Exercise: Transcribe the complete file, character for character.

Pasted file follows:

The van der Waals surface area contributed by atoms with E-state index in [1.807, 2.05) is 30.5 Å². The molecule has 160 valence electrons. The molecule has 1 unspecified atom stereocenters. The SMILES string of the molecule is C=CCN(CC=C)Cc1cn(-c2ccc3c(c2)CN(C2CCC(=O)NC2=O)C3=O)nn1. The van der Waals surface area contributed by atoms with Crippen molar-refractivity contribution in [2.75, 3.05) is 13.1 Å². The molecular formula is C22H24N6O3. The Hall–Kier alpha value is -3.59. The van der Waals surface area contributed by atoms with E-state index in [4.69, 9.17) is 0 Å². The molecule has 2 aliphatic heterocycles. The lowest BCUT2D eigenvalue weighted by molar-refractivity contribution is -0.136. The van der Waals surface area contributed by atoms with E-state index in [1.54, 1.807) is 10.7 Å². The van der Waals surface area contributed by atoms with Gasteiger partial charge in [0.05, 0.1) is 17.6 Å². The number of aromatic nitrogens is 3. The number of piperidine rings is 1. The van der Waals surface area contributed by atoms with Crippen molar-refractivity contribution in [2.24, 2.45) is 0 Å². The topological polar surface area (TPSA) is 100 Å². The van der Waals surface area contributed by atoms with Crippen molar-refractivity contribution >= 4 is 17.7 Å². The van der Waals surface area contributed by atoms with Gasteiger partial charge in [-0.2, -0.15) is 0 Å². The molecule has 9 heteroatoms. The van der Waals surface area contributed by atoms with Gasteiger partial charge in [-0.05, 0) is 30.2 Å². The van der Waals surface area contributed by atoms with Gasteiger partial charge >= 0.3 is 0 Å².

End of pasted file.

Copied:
The van der Waals surface area contributed by atoms with E-state index in [1.807, 2.05) is 30.5 Å². The molecule has 160 valence electrons. The molecule has 1 unspecified atom stereocenters. The SMILES string of the molecule is C=CCN(CC=C)Cc1cn(-c2ccc3c(c2)CN(C2CCC(=O)NC2=O)C3=O)nn1. The van der Waals surface area contributed by atoms with Crippen molar-refractivity contribution in [2.75, 3.05) is 13.1 Å². The molecular formula is C22H24N6O3. The Hall–Kier alpha value is -3.59. The van der Waals surface area contributed by atoms with E-state index in [4.69, 9.17) is 0 Å². The molecule has 2 aliphatic heterocycles. The lowest BCUT2D eigenvalue weighted by molar-refractivity contribution is -0.136. The van der Waals surface area contributed by atoms with E-state index in [1.54, 1.807) is 10.7 Å². The van der Waals surface area contributed by atoms with Gasteiger partial charge in [0.05, 0.1) is 17.6 Å². The number of aromatic nitrogens is 3. The number of piperidine rings is 1. The van der Waals surface area contributed by atoms with Crippen molar-refractivity contribution in [2.24, 2.45) is 0 Å². The topological polar surface area (TPSA) is 100 Å². The van der Waals surface area contributed by atoms with Crippen molar-refractivity contribution >= 4 is 17.7 Å². The van der Waals surface area contributed by atoms with Gasteiger partial charge in [-0.2, -0.15) is 0 Å². The molecule has 9 heteroatoms. The van der Waals surface area contributed by atoms with Gasteiger partial charge in [-0.05, 0) is 30.2 Å². The van der Waals surface area contributed by atoms with Gasteiger partial charge >= 0.3 is 0 Å².